A criticism of yarn bombing

Identity should always be part of the gameplay
N K Jemisin talking about how oppression and privilege are dealt with in the Dragon Age world. I know some people prefer fantasy worlds with no sexism/racism etc, but personally I tend to enjoy ones which DO have some bigotry as long as it's handled well and in a way that allows for happy endings.

The Naked and the TED A criticism of various books to come out of TED and TED in general.

The missing stair, My friend group has a case of the Creepy Dude. How do we clear that up?, “I am the Lorax, and I speak for the creeps!” Posts on dealing with creepiness (and worse) in other people

Fallacy Watch: No True Klansman Redefining terms like "racism" to refer to attitudes so heinous that nobody actually believes them, thus allowing the speaker to avoid being labelled with the term.

self-care: a buncha links, or something Not all self care can be ~enlightened~ acts like doing activism or eating organic free trade vegetables, but it's still necessary.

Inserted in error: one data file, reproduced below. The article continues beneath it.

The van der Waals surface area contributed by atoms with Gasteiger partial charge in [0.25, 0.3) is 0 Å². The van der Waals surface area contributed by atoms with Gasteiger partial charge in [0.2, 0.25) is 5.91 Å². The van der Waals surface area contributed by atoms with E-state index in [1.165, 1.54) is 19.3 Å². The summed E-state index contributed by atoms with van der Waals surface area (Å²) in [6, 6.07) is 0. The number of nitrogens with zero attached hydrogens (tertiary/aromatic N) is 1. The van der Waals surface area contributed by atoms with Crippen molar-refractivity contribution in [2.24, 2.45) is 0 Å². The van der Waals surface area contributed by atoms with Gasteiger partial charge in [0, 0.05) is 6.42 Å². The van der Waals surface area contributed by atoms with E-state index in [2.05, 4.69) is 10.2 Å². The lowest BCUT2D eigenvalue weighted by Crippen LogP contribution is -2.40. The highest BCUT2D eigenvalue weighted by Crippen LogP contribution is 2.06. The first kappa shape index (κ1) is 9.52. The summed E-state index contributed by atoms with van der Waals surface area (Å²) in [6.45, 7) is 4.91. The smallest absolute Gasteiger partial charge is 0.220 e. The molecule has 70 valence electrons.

Lincoln Against the Radicals "Lincoln is not a movie about Reconstruction, of course; it’s a movie about old white men in beards and wigs heroically working together to save grateful black people."
sqbr: Are you coming to bed? I can't, this is important. Why? Someone is wrong on the internet. (duty calls)
Wednesday, December 26th, 2012 08:36 pm
Yes, really.

Because while I may not be into m/m much most of the time, and have my own Issues With Slash Fandom, I've seen a few posts pop up on tumblr recently (here's the most recent) which have been taking the very simplistic line that slash's popularity is purely a result of misogyny, and that writing m/m is equivalent to only writing about white people. These posts also act like het is this POOR OPPRESSED MINORITY which, no.

It's nearly 2013, fandom, have we still not moved beyond this? Can't we argue about something else now?